If that condition cannot be met, then it,, cannot be said that a state exists. Using this logic, it is safe to assert that Lebanon is yet to be governed by a state.

Acting as a "middle-man" for Saudi, European and American money intended for use by Lebanese civilians who seek to rebuild their homes following the Israeli onslaught earlier this year is not enough.

Gaining recognition from other states and international bodies is not even close to enough.

Hosting legislative or ministerial meetings that yield legislation, policies, decrees, panels, committees or programs is not enough.

Not even taxation, the provision of services, subsidies, and the employment of hundreds of thousands of individuals is enough. None of these functions, either in-and-of-themselves or as a combined whole, characterize a state.

Rather, the state distinguishes itself from all other governing institutions, by its exclusive ability and right to use force against – and to kill, if necessary - those deemed by the law of the land as enemies of Lebanon. Every other function is secondary in nature.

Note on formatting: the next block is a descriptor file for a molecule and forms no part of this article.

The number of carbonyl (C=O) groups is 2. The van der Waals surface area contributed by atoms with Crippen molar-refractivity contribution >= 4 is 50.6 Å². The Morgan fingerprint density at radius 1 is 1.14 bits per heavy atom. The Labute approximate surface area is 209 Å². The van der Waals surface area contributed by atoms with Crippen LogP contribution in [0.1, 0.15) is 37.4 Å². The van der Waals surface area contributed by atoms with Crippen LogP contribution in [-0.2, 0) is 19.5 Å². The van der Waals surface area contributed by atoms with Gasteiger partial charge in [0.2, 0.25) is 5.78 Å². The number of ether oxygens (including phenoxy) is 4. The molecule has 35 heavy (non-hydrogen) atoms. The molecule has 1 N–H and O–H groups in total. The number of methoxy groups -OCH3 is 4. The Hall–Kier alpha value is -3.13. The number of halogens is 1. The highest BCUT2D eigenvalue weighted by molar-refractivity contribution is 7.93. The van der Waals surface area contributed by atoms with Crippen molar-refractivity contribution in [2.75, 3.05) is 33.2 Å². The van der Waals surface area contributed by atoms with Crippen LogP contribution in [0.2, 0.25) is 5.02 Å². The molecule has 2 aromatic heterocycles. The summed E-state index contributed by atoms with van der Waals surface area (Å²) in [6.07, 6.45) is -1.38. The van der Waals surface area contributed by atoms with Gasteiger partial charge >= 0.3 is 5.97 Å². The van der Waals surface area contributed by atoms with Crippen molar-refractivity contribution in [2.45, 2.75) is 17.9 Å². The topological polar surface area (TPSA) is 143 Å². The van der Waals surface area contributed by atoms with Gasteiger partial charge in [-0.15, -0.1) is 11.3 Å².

Members of Lebanon's political elite... for all their purported finesse and wisdom; for all their rumored insight and prescience; for all their apparent shrewdness and cunning, have, thus far, failed at this most basic of tasks.... This priority of priorities.

Should they be given more time? How much more time? Does the incessant killing push them to redouble their efforts? What progress is there to be seen? As a citizen, I want to know – I demand transparency! Is there any progress at all?

Without a state, no one in Lebanon will be safe – neither the peasant nor the "first-tier" politician. Those who are betting on the international tribunal or some other international development or pressure to protect them only fool themselves.

The clock is ticking.

Grand Serail Sleep Over

I was thinking to myself this morning that perhaps the Ministers and Prime Minister should just stay put in the Grand Serail until they pass the tribunal resolution on Saturday. If they just sleep over this week, the country will probably be somewhat saved from another Minister taking the path of Pierre's.

Little did I know that sources are saying that PM Seniora is in fact contemplating the idea of asking the Ministers to sleep over at the Grand Serail until Monday of next week.

I guess we're all thinking the same thing...

"Nobody knows how many rebellions, besides political rebellions, ferment in the masses of life which people earth."

Geagea Not Discounting Heading to Baabda